Best for Premium Economy was Air New Zealand followed by Qantas and SIA. It looks like the Pacific airlines are pretty good with this product. Lufthansa and Air France ranked 4th and 5th.. There was an absence of Middle-east carriers because they didn’t believe in such a class. Qatar chief CEO Akbar Al Baker had said: “We won’t roll out premium economy… I don’t think there is room for premium economy in our region, and of course in Qatar Airways. We give you a premium economy seat with an economy class price.” Sounds familiar if you recall the early days when SIA too expressed the same skepticism. However, Emirates has said its new Airbus A380 expected to be delivered in 2020 will feature premium economy.

Courtesy Star Alliance

Best for Economy Class was Thai Airways followed by SIA and Qatar. This category was dominated by Asian carriers with the exception of Lufthansa in 9th position.

Only these six airlines were placed in all three categories of First, Business and Economy (excluding premium Economy since not all airlines offer this sub-class): ANA, Cathay, Emirates, Lufthansa, Qatar and SIA. You can then rest comforted that whatever class you travel with these airlines, you will be treated without discrimination.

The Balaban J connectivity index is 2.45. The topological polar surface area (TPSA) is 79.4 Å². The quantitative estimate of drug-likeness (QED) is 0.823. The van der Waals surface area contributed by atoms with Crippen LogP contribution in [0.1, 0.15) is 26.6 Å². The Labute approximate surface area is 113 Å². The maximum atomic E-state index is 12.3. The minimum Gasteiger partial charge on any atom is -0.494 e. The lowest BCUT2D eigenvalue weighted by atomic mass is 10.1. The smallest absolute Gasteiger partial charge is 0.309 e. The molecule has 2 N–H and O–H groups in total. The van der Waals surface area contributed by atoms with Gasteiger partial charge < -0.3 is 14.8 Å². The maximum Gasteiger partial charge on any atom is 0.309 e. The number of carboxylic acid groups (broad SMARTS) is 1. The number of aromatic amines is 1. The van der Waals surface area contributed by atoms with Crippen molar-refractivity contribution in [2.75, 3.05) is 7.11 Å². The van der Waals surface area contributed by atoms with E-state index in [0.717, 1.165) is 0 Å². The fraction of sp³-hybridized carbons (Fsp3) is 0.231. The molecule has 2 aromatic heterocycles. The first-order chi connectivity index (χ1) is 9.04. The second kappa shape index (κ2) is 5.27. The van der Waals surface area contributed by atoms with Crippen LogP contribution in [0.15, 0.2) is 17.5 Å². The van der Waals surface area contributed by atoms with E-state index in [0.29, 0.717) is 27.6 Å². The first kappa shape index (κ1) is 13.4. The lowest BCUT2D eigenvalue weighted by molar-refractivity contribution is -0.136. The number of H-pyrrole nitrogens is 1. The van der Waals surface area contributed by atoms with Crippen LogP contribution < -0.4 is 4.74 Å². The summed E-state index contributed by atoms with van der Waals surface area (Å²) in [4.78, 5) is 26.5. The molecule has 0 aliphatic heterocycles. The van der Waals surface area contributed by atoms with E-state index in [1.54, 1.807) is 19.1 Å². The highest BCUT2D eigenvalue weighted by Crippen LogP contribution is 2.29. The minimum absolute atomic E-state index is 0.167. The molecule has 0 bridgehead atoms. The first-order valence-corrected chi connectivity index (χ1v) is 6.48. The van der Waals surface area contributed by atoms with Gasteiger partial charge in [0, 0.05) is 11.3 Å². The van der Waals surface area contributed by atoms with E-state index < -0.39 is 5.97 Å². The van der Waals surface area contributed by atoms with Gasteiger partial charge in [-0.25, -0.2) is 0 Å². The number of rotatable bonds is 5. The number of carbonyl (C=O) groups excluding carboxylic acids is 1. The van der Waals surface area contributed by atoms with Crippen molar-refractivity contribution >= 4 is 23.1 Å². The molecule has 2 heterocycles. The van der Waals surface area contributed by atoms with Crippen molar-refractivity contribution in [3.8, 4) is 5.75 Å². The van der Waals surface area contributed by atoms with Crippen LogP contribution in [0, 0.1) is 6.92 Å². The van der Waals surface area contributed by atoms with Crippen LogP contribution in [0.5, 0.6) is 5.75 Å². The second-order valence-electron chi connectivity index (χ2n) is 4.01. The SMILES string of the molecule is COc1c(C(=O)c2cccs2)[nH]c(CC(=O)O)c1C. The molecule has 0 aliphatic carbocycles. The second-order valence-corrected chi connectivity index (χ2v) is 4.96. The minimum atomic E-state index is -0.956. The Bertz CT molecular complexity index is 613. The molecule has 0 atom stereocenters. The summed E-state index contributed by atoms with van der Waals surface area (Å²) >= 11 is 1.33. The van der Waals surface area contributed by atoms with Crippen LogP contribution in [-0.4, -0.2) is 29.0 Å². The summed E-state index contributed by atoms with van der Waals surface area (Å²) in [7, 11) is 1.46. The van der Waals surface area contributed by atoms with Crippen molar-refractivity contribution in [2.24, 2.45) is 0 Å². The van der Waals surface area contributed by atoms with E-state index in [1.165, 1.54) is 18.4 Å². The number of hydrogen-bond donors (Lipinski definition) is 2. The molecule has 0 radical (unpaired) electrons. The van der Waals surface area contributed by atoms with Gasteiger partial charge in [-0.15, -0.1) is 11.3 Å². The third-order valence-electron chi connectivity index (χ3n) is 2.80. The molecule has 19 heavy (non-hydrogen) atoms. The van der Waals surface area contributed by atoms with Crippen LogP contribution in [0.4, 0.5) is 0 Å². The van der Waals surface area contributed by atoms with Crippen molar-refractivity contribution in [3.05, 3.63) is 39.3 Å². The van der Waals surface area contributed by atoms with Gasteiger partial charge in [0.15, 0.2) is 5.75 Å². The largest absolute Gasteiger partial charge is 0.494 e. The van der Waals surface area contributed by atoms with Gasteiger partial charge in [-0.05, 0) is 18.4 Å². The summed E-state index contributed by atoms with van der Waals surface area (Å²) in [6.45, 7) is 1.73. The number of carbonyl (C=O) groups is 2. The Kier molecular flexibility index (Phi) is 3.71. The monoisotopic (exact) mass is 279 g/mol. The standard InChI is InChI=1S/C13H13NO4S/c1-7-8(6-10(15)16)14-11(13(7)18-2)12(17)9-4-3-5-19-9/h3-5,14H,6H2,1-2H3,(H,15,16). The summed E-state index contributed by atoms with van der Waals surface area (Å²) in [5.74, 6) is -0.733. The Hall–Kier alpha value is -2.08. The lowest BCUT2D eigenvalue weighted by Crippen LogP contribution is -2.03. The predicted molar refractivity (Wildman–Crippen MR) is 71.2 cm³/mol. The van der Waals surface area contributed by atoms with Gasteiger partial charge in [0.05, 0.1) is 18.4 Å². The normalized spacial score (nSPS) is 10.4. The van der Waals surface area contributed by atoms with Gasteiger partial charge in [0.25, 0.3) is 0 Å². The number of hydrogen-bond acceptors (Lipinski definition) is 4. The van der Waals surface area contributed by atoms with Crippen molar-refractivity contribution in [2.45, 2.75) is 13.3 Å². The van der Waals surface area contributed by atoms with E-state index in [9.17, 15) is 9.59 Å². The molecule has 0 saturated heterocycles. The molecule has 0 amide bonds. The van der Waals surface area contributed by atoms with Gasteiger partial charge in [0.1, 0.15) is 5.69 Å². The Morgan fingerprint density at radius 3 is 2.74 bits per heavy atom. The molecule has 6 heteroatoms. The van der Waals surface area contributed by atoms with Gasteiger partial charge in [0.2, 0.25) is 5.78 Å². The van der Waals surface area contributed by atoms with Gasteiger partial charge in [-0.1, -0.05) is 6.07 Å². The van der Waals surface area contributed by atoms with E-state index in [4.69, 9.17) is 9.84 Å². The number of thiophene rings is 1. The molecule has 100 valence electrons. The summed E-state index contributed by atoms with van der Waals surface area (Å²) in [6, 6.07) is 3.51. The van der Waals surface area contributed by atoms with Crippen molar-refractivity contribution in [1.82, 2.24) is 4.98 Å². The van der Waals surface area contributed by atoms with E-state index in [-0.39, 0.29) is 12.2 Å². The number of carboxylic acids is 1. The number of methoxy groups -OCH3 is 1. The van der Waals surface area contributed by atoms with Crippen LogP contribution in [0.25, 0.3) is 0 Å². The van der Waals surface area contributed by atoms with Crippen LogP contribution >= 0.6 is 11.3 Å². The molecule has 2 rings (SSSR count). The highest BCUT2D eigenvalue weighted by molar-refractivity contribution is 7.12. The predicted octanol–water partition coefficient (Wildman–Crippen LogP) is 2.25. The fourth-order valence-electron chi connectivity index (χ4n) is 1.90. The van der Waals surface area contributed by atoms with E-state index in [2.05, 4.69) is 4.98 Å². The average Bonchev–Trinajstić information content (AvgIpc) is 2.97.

But is the Skytrax survey a good guide in choosing which carrier to fly with? Generally people can agree on makes a good airline. What matters when you travel with an airline? For the long haul, seat comfort is an important feature. Inflight entertainment, if you look for some distraction and are not otherwise doing something else or trying to catch up on shuteye. A good meal, if you are not one who will not eat airline food no matter what (unfortunately this is not featured in the Skytrax survey). Cabin cleanliness, of course, and that includes the condition of the washrooms. How often do you see the crew give it a clean-up and spraying some kind of deodorant to try and make it as pleasant as it possibly can be? Above all, the service provided by the cabin crew, to be treated in a friendly manner and with respect. Not forgetting service on the ground in the event that you may need assistance, as when your bag is damaged or has not arrived with you.

Perhaps the ranking for some of these more specific services may be of some help:

Best Economy seat (First and Business should be way better anyway): 1st Japan Airlines, 2nd SIA and 3rd Thai Airways.

Best cabin crew: 1st Garuda, 2nd SIA and 3rd ANA.

Best inflight entertainment: 1st Emirates, 2nd SIA and 3rd Qatar.

Cleanest cabin: 1st ANA, 2nd EVA and 3rd Asiana Airlines.

Best airport service: 1st EVA, 2nd ANA and 3rd Cathay.

But, of course, you can’t expect a single airline to be best in all categories, but you get a pretty good idea of where they all stand, perhaps with exceptions.